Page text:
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It’s the million-dollar question that most consumer goods companies are asking themselves. Market research firm Nielsen said that demand for packaged goods has returned to near pre-covid levels in June after lockdown restrictions were eased. Millions of migrants returned to their villages, giving a fillip to rural consumption. Nielsen pointed out that demand recovery in rural markets outpaced urban areas as migrant workers moved back and a good monsoon propelled sales of packaged goods.

Last week, speaking at the Virtual FMCG Supply Chain Expo 2020 organized by the Federation of Indian Chambers of Commerce and Industry (Ficci), Sudhanshu Panday, secretary, department of food and public distribution, said that India’s firm fight against the coronavirus pandemic is now visible in the “economic revival that we see. Already in FMCG, the revenues have come back to 85% of pre-covid times".

He tossed up several numbers reflecting that rural markets were not starved of cash. This year, during the rabi crop season, procurement increased by 12%, which is almost 59 million metric tonnes. This has put more than 1 trillion in the farmers’ hands. In addition to this, kharif procurement has also broken all records and another 1.15 trillion has reached the farmers. The sugarcane industry has given them another 85,000 crore. In all, these crops have pumped in more than 3 trillion in rural India.

He also mentioned the support that the Mahatma Gandhi National Rural Employment Guarantee Scheme has provided the migrants. To be sure, in May, the Centre moved to allocate additional funds to the scheme to cushion the rural economy.

FMCG companies admit to better sales in rural markets. In an earnings call for the June quarter, Hindustan Unilever Ltd (HUL) said rural markets grew ahead of urban, reversing the pre-covid trend when the growth rate in the hinterland, which accounts for 40% of the company’s sales, was slower.

“If you recall, we always used to say that the rural growth in the quarters preceding the crisis had come down below the urban growth rate. I think it’s too early to pick up a discerning trend, but if I were to look at the last three months that have gone by, there is clearly a bounceback as far as the rural growth is concerned. Not in absolute terms, but certainly vis-vis urban growth," said Sanjiv Mehta, chairman and MD at HUL.

In an interview, Ullas Kamath, joint managing director, Jyothy Labs Ltd, said rural India is doing well owing to a good monsoon, better minimum support price given by the government to all farmers and the big support package for rural markets.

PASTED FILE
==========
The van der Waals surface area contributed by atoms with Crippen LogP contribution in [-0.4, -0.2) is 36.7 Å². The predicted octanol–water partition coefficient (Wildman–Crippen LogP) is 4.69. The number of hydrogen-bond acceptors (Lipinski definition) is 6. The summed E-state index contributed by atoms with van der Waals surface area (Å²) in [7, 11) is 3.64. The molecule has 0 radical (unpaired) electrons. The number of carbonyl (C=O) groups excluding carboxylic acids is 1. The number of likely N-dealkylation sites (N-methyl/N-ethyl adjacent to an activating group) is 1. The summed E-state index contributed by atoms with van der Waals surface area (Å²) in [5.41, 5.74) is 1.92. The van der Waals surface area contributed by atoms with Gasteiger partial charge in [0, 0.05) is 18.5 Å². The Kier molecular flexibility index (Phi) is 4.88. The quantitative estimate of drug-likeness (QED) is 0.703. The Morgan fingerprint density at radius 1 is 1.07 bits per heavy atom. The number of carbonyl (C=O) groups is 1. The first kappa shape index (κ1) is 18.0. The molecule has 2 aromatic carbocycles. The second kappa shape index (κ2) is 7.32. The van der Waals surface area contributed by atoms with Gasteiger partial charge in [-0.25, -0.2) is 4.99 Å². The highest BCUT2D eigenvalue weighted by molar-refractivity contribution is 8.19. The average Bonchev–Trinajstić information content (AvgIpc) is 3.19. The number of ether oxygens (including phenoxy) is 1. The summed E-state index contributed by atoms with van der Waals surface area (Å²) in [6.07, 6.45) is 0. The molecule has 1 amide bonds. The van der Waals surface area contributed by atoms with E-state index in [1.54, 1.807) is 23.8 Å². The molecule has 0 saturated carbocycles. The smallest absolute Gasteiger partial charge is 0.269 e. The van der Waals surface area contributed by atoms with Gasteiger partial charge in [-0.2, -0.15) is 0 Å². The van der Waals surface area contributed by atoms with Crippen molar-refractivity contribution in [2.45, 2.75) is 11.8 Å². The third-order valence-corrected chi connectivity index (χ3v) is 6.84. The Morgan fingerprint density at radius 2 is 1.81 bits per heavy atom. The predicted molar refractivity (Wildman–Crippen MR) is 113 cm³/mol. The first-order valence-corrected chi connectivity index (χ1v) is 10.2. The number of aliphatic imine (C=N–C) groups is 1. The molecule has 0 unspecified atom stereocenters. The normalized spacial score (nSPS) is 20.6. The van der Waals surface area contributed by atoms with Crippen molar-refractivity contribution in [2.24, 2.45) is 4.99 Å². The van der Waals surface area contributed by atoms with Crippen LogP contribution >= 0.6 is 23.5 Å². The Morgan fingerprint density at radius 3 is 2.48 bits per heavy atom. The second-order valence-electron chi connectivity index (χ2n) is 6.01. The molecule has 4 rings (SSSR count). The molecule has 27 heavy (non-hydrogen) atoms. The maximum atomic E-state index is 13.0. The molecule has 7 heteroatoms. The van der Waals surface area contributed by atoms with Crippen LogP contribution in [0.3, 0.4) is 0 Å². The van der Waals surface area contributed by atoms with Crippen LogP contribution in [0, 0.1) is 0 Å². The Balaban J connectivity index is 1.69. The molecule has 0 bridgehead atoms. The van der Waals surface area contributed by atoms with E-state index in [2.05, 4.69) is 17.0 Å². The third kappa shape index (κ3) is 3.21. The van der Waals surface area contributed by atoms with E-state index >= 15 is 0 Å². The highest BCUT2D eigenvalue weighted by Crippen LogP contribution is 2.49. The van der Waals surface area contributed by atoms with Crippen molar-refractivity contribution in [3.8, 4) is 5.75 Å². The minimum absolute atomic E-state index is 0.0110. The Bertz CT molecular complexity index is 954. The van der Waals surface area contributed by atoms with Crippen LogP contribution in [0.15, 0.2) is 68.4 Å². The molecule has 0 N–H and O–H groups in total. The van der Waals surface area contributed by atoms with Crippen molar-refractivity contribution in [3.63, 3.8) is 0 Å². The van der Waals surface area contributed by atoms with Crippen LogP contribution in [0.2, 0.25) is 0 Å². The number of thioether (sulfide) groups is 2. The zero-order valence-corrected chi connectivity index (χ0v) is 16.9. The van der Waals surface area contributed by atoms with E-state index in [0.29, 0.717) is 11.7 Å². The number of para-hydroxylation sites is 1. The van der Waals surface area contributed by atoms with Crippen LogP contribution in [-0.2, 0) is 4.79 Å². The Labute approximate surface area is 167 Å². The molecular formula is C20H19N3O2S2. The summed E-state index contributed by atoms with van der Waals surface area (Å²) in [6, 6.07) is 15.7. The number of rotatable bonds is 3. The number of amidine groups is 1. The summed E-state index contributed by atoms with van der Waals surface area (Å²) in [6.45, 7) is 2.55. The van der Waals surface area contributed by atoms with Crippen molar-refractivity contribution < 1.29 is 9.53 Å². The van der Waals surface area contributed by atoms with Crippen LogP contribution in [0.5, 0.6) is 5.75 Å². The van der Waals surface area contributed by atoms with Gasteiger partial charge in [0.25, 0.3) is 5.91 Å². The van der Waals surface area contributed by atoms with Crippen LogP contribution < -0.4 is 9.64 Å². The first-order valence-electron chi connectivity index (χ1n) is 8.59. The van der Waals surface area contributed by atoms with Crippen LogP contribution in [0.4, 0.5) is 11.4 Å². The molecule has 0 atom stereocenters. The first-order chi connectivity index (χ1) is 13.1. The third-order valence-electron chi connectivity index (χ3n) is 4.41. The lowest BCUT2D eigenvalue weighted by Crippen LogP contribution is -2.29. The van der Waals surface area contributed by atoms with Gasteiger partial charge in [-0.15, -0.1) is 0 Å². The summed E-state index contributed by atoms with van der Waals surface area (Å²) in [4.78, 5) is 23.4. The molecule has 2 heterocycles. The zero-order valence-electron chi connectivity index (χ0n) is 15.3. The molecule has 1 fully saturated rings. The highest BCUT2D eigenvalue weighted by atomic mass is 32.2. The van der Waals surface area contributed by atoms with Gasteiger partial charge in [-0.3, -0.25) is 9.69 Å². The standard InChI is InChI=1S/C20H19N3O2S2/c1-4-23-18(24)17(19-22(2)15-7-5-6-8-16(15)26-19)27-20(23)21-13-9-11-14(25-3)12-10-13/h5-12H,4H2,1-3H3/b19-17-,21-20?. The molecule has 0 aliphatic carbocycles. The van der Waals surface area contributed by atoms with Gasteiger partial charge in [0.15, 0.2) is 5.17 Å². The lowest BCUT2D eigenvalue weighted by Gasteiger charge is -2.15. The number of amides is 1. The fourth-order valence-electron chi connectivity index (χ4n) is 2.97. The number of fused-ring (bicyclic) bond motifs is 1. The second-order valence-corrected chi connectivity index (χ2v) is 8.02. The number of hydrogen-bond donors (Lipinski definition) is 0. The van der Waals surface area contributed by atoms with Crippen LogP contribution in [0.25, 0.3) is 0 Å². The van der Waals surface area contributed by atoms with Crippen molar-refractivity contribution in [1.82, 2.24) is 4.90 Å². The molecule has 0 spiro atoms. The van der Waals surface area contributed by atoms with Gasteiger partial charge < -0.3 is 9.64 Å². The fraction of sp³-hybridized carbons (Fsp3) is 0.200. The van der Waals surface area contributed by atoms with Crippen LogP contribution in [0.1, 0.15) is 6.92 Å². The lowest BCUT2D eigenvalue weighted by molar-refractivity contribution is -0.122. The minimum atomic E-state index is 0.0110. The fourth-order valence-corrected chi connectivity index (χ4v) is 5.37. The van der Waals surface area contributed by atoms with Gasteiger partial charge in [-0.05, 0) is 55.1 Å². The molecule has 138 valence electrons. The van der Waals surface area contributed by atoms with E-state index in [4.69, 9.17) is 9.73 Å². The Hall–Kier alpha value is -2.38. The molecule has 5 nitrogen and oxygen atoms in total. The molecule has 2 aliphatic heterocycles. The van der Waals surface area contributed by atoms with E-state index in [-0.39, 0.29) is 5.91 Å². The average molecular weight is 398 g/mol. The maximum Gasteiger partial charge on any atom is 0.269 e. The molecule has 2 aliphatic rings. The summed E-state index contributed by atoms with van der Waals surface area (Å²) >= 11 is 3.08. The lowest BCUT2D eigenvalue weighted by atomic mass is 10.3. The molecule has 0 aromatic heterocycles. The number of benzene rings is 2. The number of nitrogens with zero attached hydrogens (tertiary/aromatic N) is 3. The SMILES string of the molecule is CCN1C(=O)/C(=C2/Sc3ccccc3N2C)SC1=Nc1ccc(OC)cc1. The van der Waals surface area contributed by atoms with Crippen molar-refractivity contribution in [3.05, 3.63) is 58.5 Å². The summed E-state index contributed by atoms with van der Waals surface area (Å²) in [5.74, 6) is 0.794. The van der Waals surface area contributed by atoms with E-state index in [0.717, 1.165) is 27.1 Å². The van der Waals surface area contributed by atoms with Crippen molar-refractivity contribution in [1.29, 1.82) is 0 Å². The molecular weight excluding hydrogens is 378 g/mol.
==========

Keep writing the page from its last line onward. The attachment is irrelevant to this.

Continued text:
“Moreover, the government has announced it will give free ration till November, covering 800 million people. So, the money that was used to buy ration is now coming towards non-food requirements, and FMCG is the first one to get it," he said.

In its consumer goods sector update in July, equity research firm Edelweiss Securities said while lockdowns in big cities affected demand, government initiatives for rural India, among other things, aided increased sales for FMCG. Quoting Nielsen, it said over the next nine months, the overall FMCG segment is estimated to grow at ~5%, but rural markets will expand at two times that of urban, reversing the trend of the past two years.

It is not just the FMCG category that has seen an uptick. The automobile category is also reporting improved sales. According to a Mint report, two-wheeler manufacturer Hero MotoCorp said rural sales is not just pent-up demand but a robust recovery. The company expects the current demand for its motorcycles to sustain till the upcoming Navratri and Diwali festivals.

Analysts tracking the sector admit that the government has spent money to boost the rural economy; no doubt. With money in their hands, people are spending it on building houses and buying two-wheelers. “Increased sales of roofing material have been reported," said an analyst, declining to be named. “Besides rural India has been less impacted as people in villages do not really follow any lockdown rules. So, supply chains of consumer companies have functioned," he added.

But once migrant workers return to cities, as they are beginning to do now, it remains to be seen if this demand will sustain or taper off.

Shuchi Bansal is Mint’s media, marketing and advertising editor. Ordinary Post will look at pressing issues related to all three. Or just fun stuff.

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